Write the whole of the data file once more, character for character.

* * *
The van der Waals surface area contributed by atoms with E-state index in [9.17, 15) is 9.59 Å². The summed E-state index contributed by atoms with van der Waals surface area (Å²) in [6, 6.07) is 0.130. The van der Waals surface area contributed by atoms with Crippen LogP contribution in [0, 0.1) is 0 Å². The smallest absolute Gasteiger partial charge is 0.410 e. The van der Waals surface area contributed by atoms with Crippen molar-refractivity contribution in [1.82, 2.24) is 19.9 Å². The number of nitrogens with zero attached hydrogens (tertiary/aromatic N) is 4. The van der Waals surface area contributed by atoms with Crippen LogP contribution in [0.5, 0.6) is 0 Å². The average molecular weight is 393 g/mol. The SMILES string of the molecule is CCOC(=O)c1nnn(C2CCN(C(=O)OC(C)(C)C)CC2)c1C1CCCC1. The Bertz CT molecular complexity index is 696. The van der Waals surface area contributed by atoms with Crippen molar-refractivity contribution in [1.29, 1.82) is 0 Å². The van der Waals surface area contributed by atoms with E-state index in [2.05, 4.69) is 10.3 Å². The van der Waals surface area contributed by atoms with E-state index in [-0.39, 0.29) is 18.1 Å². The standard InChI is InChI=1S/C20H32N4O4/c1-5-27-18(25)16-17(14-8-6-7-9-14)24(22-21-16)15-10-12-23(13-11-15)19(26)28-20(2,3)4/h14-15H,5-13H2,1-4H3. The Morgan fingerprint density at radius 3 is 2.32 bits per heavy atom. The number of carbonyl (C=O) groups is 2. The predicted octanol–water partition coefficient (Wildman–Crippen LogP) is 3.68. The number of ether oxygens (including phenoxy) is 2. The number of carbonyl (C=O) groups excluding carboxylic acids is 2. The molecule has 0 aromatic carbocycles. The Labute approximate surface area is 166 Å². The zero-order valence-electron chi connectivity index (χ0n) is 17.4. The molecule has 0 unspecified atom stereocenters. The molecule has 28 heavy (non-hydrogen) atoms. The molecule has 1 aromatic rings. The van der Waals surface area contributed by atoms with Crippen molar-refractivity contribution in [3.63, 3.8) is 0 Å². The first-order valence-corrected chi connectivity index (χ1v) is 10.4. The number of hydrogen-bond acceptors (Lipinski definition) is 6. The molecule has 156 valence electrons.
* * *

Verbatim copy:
The van der Waals surface area contributed by atoms with E-state index in [9.17, 15) is 9.59 Å². The summed E-state index contributed by atoms with van der Waals surface area (Å²) in [6, 6.07) is 0.130. The van der Waals surface area contributed by atoms with Crippen LogP contribution in [0, 0.1) is 0 Å². The smallest absolute Gasteiger partial charge is 0.410 e. The van der Waals surface area contributed by atoms with Crippen molar-refractivity contribution in [1.82, 2.24) is 19.9 Å². The number of nitrogens with zero attached hydrogens (tertiary/aromatic N) is 4. The van der Waals surface area contributed by atoms with Crippen LogP contribution in [0.5, 0.6) is 0 Å². The average molecular weight is 393 g/mol. The SMILES string of the molecule is CCOC(=O)c1nnn(C2CCN(C(=O)OC(C)(C)C)CC2)c1C1CCCC1. The Bertz CT molecular complexity index is 696. The van der Waals surface area contributed by atoms with Crippen molar-refractivity contribution in [1.29, 1.82) is 0 Å². The van der Waals surface area contributed by atoms with E-state index in [2.05, 4.69) is 10.3 Å². The van der Waals surface area contributed by atoms with E-state index in [-0.39, 0.29) is 18.1 Å². The standard InChI is InChI=1S/C20H32N4O4/c1-5-27-18(25)16-17(14-8-6-7-9-14)24(22-21-16)15-10-12-23(13-11-15)19(26)28-20(2,3)4/h14-15H,5-13H2,1-4H3. The Morgan fingerprint density at radius 3 is 2.32 bits per heavy atom. The number of carbonyl (C=O) groups is 2. The predicted octanol–water partition coefficient (Wildman–Crippen LogP) is 3.68. The number of ether oxygens (including phenoxy) is 2. The number of carbonyl (C=O) groups excluding carboxylic acids is 2. The molecule has 0 aromatic carbocycles. The Labute approximate surface area is 166 Å². The zero-order valence-electron chi connectivity index (χ0n) is 17.4. The molecule has 0 unspecified atom stereocenters. The molecule has 28 heavy (non-hydrogen) atoms. The molecule has 1 aromatic rings. The van der Waals surface area contributed by atoms with Crippen molar-refractivity contribution in [3.63, 3.8) is 0 Å². The first-order valence-corrected chi connectivity index (χ1v) is 10.4. The number of hydrogen-bond acceptors (Lipinski definition) is 6. The molecule has 156 valence electrons.